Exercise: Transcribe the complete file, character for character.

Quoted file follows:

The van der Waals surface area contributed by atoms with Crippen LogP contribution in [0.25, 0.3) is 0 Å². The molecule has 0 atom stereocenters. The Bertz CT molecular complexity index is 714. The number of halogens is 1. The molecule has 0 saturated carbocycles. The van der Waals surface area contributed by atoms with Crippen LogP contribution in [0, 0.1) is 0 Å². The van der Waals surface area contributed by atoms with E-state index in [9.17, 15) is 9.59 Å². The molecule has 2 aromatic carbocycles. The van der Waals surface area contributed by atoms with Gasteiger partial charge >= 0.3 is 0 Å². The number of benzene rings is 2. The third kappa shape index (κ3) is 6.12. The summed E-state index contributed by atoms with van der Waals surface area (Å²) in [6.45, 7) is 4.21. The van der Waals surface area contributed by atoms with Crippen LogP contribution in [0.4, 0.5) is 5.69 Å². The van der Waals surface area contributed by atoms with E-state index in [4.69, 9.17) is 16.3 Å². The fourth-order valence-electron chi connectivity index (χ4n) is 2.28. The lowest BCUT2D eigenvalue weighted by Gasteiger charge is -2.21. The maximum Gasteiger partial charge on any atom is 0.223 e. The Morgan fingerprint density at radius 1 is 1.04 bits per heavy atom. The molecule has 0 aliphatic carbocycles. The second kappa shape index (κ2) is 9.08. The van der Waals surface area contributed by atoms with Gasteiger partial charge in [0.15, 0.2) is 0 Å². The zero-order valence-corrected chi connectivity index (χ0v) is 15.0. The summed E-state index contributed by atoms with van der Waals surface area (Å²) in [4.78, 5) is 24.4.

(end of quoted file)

The van der Waals surface area contributed by atoms with Crippen LogP contribution in [0.25, 0.3) is 0 Å². The molecule has 0 atom stereocenters. The Bertz CT molecular complexity index is 714. The number of halogens is 1. The molecule has 0 saturated carbocycles. The van der Waals surface area contributed by atoms with Crippen LogP contribution in [0, 0.1) is 0 Å². The van der Waals surface area contributed by atoms with E-state index in [9.17, 15) is 9.59 Å². The molecule has 2 aromatic carbocycles. The van der Waals surface area contributed by atoms with Gasteiger partial charge >= 0.3 is 0 Å². The number of benzene rings is 2. The third kappa shape index (κ3) is 6.12. The summed E-state index contributed by atoms with van der Waals surface area (Å²) in [6.45, 7) is 4.21. The van der Waals surface area contributed by atoms with Crippen LogP contribution in [0.4, 0.5) is 5.69 Å². The van der Waals surface area contributed by atoms with E-state index in [4.69, 9.17) is 16.3 Å². The fourth-order valence-electron chi connectivity index (χ4n) is 2.28. The lowest BCUT2D eigenvalue weighted by Gasteiger charge is -2.21. The maximum Gasteiger partial charge on any atom is 0.223 e. The Morgan fingerprint density at radius 1 is 1.04 bits per heavy atom. The molecule has 0 aliphatic carbocycles. The second kappa shape index (κ2) is 9.08. The van der Waals surface area contributed by atoms with Gasteiger partial charge in [0.15, 0.2) is 0 Å². The zero-order valence-corrected chi connectivity index (χ0v) is 15.0. The summed E-state index contributed by atoms with van der Waals surface area (Å²) in [4.78, 5) is 24.4.